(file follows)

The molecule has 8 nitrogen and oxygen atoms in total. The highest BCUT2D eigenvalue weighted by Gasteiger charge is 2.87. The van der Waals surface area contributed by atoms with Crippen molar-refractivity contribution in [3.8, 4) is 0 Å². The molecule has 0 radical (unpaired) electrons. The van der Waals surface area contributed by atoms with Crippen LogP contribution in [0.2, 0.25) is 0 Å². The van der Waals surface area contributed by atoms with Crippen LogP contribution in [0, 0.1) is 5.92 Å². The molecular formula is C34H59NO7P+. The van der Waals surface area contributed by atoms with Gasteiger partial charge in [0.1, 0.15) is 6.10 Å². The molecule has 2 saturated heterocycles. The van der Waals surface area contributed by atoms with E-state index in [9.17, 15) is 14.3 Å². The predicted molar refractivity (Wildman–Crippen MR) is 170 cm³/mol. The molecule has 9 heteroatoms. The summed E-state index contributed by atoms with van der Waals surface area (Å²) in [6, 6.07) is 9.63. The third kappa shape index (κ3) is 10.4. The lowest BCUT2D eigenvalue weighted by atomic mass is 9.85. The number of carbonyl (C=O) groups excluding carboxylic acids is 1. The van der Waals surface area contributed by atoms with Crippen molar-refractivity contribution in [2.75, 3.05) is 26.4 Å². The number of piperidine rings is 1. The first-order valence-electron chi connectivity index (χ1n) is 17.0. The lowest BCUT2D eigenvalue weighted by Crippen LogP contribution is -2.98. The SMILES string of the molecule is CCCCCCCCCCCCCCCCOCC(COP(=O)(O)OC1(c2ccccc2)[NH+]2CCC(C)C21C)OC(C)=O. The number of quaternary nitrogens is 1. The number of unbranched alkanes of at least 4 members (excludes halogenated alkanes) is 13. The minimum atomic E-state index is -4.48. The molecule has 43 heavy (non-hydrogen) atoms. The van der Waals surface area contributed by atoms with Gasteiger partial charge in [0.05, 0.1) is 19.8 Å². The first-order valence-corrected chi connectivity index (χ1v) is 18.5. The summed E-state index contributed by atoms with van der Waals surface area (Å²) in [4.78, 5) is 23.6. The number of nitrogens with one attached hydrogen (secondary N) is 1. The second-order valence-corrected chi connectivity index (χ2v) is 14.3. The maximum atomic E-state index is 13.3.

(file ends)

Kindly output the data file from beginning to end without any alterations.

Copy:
The molecule has 8 nitrogen and oxygen atoms in total. The highest BCUT2D eigenvalue weighted by Gasteiger charge is 2.87. The van der Waals surface area contributed by atoms with Crippen molar-refractivity contribution in [3.8, 4) is 0 Å². The molecule has 0 radical (unpaired) electrons. The van der Waals surface area contributed by atoms with Crippen LogP contribution in [0.2, 0.25) is 0 Å². The van der Waals surface area contributed by atoms with Crippen LogP contribution in [0, 0.1) is 5.92 Å². The molecular formula is C34H59NO7P+. The van der Waals surface area contributed by atoms with Gasteiger partial charge in [0.1, 0.15) is 6.10 Å². The molecule has 2 saturated heterocycles. The van der Waals surface area contributed by atoms with E-state index in [9.17, 15) is 14.3 Å². The predicted molar refractivity (Wildman–Crippen MR) is 170 cm³/mol. The molecule has 9 heteroatoms. The summed E-state index contributed by atoms with van der Waals surface area (Å²) in [6, 6.07) is 9.63. The third kappa shape index (κ3) is 10.4. The lowest BCUT2D eigenvalue weighted by atomic mass is 9.85. The number of carbonyl (C=O) groups excluding carboxylic acids is 1. The van der Waals surface area contributed by atoms with Crippen molar-refractivity contribution in [2.75, 3.05) is 26.4 Å². The number of piperidine rings is 1. The first-order valence-electron chi connectivity index (χ1n) is 17.0. The lowest BCUT2D eigenvalue weighted by Crippen LogP contribution is -2.98. The SMILES string of the molecule is CCCCCCCCCCCCCCCCOCC(COP(=O)(O)OC1(c2ccccc2)[NH+]2CCC(C)C21C)OC(C)=O. The number of quaternary nitrogens is 1. The number of unbranched alkanes of at least 4 members (excludes halogenated alkanes) is 13. The minimum atomic E-state index is -4.48. The molecule has 43 heavy (non-hydrogen) atoms. The van der Waals surface area contributed by atoms with Gasteiger partial charge in [0.05, 0.1) is 19.8 Å². The first-order valence-corrected chi connectivity index (χ1v) is 18.5. The summed E-state index contributed by atoms with van der Waals surface area (Å²) in [4.78, 5) is 23.6. The number of nitrogens with one attached hydrogen (secondary N) is 1. The second-order valence-corrected chi connectivity index (χ2v) is 14.3. The maximum atomic E-state index is 13.3.